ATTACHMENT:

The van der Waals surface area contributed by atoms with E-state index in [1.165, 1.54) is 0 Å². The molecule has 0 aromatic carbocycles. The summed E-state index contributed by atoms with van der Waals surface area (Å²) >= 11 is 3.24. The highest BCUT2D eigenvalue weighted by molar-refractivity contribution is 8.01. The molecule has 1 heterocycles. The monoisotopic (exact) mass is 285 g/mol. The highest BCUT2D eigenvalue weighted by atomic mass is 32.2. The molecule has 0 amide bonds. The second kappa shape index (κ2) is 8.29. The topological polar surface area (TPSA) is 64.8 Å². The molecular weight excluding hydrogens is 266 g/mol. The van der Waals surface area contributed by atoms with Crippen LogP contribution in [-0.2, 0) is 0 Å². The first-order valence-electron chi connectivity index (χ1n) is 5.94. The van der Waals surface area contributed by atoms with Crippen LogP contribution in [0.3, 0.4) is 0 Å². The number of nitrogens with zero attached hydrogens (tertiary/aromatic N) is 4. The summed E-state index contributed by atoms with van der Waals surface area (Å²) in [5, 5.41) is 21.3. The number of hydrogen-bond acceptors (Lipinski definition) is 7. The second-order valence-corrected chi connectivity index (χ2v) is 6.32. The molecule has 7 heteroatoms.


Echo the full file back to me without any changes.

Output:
The van der Waals surface area contributed by atoms with E-state index in [1.165, 1.54) is 0 Å². The molecule has 0 aromatic carbocycles. The summed E-state index contributed by atoms with van der Waals surface area (Å²) >= 11 is 3.24. The highest BCUT2D eigenvalue weighted by molar-refractivity contribution is 8.01. The molecule has 1 heterocycles. The monoisotopic (exact) mass is 285 g/mol. The highest BCUT2D eigenvalue weighted by atomic mass is 32.2. The molecule has 0 amide bonds. The second kappa shape index (κ2) is 8.29. The topological polar surface area (TPSA) is 64.8 Å². The molecular weight excluding hydrogens is 266 g/mol. The van der Waals surface area contributed by atoms with Crippen LogP contribution in [-0.2, 0) is 0 Å². The first-order valence-electron chi connectivity index (χ1n) is 5.94. The van der Waals surface area contributed by atoms with Crippen LogP contribution in [0.3, 0.4) is 0 Å². The number of nitrogens with zero attached hydrogens (tertiary/aromatic N) is 4. The summed E-state index contributed by atoms with van der Waals surface area (Å²) in [5, 5.41) is 21.3. The number of hydrogen-bond acceptors (Lipinski definition) is 7. The second-order valence-corrected chi connectivity index (χ2v) is 6.32. The molecule has 7 heteroatoms.